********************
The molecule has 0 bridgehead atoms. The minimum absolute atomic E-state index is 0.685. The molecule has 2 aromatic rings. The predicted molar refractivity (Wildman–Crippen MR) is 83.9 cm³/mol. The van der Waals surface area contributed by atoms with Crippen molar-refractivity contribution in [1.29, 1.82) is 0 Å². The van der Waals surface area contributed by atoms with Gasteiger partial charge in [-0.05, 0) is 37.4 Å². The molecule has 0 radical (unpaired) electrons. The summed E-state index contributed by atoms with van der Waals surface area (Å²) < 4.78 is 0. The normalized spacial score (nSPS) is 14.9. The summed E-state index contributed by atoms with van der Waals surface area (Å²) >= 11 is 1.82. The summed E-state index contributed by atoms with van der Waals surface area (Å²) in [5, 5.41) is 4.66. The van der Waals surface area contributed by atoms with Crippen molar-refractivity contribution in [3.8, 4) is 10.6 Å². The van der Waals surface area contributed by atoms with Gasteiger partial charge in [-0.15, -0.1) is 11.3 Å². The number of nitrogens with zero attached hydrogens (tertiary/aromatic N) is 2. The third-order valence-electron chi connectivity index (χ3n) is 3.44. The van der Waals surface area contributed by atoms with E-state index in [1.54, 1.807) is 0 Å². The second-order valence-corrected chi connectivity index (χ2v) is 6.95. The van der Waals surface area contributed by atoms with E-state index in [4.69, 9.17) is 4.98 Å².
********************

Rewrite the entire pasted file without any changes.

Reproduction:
The molecule has 0 bridgehead atoms. The minimum absolute atomic E-state index is 0.685. The molecule has 2 aromatic rings. The predicted molar refractivity (Wildman–Crippen MR) is 83.9 cm³/mol. The van der Waals surface area contributed by atoms with Crippen molar-refractivity contribution in [1.29, 1.82) is 0 Å². The van der Waals surface area contributed by atoms with Gasteiger partial charge in [-0.05, 0) is 37.4 Å². The molecule has 0 radical (unpaired) electrons. The summed E-state index contributed by atoms with van der Waals surface area (Å²) < 4.78 is 0. The normalized spacial score (nSPS) is 14.9. The summed E-state index contributed by atoms with van der Waals surface area (Å²) >= 11 is 1.82. The summed E-state index contributed by atoms with van der Waals surface area (Å²) in [5, 5.41) is 4.66. The van der Waals surface area contributed by atoms with Crippen molar-refractivity contribution in [3.8, 4) is 10.6 Å². The van der Waals surface area contributed by atoms with Gasteiger partial charge in [-0.15, -0.1) is 11.3 Å². The number of nitrogens with zero attached hydrogens (tertiary/aromatic N) is 2. The third-order valence-electron chi connectivity index (χ3n) is 3.44. The van der Waals surface area contributed by atoms with E-state index in [1.54, 1.807) is 0 Å². The second-order valence-corrected chi connectivity index (χ2v) is 6.95. The van der Waals surface area contributed by atoms with E-state index in [4.69, 9.17) is 4.98 Å².